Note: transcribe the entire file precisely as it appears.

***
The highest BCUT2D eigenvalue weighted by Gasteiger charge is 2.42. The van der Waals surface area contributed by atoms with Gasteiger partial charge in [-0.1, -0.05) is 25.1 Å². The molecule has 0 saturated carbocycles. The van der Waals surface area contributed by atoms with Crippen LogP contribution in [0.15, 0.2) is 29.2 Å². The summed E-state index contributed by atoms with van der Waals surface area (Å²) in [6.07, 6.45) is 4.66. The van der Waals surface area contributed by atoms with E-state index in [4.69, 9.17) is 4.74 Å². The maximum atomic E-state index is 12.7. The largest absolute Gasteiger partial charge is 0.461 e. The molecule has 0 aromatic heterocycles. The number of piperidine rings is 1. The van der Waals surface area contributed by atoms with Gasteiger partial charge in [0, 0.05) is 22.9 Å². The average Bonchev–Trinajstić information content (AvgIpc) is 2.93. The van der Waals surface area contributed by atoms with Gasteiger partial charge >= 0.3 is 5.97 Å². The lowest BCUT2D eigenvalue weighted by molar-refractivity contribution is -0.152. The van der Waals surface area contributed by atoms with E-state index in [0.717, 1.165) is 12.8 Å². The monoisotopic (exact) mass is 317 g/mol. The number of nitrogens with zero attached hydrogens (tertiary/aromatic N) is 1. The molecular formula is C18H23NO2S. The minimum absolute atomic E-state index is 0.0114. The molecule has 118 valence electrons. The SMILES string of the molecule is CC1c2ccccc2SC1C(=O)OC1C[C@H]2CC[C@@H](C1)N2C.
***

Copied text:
The highest BCUT2D eigenvalue weighted by Gasteiger charge is 2.42. The van der Waals surface area contributed by atoms with Gasteiger partial charge in [-0.1, -0.05) is 25.1 Å². The molecule has 0 saturated carbocycles. The van der Waals surface area contributed by atoms with Crippen LogP contribution in [0.15, 0.2) is 29.2 Å². The summed E-state index contributed by atoms with van der Waals surface area (Å²) in [6.07, 6.45) is 4.66. The van der Waals surface area contributed by atoms with E-state index in [4.69, 9.17) is 4.74 Å². The maximum atomic E-state index is 12.7. The largest absolute Gasteiger partial charge is 0.461 e. The molecule has 0 aromatic heterocycles. The number of piperidine rings is 1. The van der Waals surface area contributed by atoms with Gasteiger partial charge in [0, 0.05) is 22.9 Å². The average Bonchev–Trinajstić information content (AvgIpc) is 2.93. The van der Waals surface area contributed by atoms with Gasteiger partial charge >= 0.3 is 5.97 Å². The lowest BCUT2D eigenvalue weighted by molar-refractivity contribution is -0.152. The van der Waals surface area contributed by atoms with E-state index in [0.717, 1.165) is 12.8 Å². The monoisotopic (exact) mass is 317 g/mol. The number of nitrogens with zero attached hydrogens (tertiary/aromatic N) is 1. The molecular formula is C18H23NO2S. The minimum absolute atomic E-state index is 0.0114. The molecule has 118 valence electrons. The SMILES string of the molecule is CC1c2ccccc2SC1C(=O)OC1C[C@H]2CC[C@@H](C1)N2C.